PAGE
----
"Very well, Sir Knight, we shall meet in the rosy light of dawn after we each hath prayed and acquitted our souls with the Lord our God."
Then it seemed the black knight stirred and grew, though he moved not, and the embers of the fire glowed anew and seemed to cast forth red seams of light from his armor. And his eyes glittered like the reflection of fires cast back from black pools of a moonless night. "Nay, Sir Knight," he mocked in a voice colder than eternal winter, "the appointed time's to hand, pointed as a dagger, sharp as the headsman's ax and as encompassing as the plague. Arise and greet thy fate!"
"Well and good" replied Gawain, thinking furiously as he girt his armor and took up his arms, "but look at me girt in white while thee, Sir Knight, are notable as soot beneath the smithy's eve. Let's have the fire up and drink the stirrup cup as befits my questing and your so noble abode."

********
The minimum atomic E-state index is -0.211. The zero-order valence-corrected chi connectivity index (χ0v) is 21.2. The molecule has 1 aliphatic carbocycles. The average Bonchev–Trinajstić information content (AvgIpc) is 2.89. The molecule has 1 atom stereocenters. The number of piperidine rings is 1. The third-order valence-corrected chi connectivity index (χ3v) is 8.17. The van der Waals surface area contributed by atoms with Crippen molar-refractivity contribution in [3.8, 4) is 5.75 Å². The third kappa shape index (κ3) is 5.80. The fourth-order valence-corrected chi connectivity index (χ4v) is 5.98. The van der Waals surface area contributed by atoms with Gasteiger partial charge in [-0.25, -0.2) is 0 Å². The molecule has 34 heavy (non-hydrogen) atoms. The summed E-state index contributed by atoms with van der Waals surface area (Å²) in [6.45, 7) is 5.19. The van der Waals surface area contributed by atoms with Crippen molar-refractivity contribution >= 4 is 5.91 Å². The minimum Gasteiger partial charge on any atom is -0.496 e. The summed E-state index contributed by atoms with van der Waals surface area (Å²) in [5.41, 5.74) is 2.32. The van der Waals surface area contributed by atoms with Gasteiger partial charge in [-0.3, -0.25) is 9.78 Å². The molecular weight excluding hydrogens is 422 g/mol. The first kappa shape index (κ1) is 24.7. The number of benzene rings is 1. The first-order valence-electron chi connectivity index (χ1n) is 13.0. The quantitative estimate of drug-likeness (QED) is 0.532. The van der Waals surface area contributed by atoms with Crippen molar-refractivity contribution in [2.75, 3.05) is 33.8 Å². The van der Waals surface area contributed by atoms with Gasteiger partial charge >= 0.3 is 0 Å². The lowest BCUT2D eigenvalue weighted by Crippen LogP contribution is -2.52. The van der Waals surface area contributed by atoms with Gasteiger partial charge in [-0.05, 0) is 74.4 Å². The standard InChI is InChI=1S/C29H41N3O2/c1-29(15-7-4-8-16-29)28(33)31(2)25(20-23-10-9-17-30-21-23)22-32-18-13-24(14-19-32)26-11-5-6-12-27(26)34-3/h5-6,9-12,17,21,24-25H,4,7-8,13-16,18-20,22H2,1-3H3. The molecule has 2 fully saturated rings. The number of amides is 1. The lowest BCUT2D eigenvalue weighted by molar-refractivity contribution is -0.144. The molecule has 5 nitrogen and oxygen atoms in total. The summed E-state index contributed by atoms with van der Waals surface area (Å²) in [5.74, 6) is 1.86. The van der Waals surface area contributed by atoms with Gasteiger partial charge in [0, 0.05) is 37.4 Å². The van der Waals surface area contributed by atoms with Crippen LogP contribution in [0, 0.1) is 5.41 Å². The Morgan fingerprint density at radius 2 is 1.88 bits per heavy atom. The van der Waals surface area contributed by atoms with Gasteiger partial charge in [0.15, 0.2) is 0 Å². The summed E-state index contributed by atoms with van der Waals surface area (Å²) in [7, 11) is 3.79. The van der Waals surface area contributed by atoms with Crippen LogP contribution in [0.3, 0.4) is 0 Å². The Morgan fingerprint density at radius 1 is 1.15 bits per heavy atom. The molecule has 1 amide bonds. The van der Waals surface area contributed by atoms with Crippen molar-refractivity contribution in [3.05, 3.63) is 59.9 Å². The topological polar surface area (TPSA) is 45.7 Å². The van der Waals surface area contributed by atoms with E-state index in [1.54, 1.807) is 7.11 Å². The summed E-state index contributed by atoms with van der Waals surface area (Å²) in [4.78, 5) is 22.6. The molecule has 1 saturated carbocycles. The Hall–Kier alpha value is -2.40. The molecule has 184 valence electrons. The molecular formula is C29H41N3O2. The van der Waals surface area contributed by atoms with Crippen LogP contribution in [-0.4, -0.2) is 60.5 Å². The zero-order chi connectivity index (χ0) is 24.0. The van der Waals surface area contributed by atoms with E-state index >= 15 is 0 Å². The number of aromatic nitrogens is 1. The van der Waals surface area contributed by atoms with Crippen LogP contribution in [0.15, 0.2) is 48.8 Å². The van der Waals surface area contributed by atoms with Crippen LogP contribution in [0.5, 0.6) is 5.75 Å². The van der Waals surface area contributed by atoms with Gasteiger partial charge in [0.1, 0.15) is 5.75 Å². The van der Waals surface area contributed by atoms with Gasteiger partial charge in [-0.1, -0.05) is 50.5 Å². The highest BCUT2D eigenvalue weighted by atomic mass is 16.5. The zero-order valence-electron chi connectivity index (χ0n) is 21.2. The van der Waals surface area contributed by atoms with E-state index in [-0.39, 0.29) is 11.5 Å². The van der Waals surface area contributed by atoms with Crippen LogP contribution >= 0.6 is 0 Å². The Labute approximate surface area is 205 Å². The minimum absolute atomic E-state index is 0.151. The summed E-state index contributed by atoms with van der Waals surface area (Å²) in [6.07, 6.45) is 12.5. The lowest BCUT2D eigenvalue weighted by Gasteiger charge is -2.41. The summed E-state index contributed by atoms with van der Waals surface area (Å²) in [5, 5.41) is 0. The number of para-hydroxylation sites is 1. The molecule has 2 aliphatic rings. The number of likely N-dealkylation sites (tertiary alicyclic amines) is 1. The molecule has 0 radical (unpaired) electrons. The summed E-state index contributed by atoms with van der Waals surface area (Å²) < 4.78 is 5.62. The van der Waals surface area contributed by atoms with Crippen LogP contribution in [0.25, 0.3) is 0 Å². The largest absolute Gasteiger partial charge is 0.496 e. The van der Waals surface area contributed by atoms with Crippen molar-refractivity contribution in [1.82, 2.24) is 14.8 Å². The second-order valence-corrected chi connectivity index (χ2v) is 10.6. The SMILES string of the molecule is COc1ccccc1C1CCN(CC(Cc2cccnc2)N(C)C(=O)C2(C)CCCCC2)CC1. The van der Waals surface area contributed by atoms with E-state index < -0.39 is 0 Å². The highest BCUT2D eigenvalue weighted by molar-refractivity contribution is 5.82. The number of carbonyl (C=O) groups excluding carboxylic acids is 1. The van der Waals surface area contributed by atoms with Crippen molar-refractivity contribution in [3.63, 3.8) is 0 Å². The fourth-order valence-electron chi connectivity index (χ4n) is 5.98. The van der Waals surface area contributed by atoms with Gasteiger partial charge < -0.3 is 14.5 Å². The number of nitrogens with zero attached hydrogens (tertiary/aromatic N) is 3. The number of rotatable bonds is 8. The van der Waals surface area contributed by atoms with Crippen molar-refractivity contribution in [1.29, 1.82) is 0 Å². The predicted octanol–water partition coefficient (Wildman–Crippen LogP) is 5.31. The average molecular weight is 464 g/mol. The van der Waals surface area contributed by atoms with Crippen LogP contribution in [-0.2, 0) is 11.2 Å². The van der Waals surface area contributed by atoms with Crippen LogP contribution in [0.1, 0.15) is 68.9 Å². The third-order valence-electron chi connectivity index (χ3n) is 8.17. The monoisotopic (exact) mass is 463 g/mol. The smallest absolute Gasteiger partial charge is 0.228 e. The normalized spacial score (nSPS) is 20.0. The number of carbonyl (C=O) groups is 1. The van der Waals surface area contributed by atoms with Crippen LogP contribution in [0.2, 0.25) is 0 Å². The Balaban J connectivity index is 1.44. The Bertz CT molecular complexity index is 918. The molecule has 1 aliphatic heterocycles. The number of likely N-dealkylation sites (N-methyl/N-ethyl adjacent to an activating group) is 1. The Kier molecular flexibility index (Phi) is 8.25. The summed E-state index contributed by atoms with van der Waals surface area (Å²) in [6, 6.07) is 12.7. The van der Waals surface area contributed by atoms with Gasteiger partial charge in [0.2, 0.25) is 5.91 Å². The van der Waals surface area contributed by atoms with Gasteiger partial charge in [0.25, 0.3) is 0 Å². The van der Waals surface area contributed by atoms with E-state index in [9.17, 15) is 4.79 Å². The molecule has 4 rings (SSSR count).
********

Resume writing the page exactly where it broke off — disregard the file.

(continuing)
"Fairly bargained, but ill said. Mock me again only at thy peril!" The fire roared to life and all the trees about burst into torches of yellow-white light. The Black Knight strode out of the flames bearing a chalice. He drank deeply and his lips, once grey as parchment, came away with the scarlet of freshly drawn blood. Gawain felt suddenly diminished and weak, though it were his own blood this sorcerous knight had conjured and consumed. He could not hide this fear and the Black Night glittered triumphantly as he passed the stirrup cup to Gawain's trembling hand. But to Sir Gawain's amazement the draught, now full and sparkling in the yellow light, was not blood but sacramental wine. He drank it to the last sweet mouthful and was filled at once with renewed strength, hope and certainty.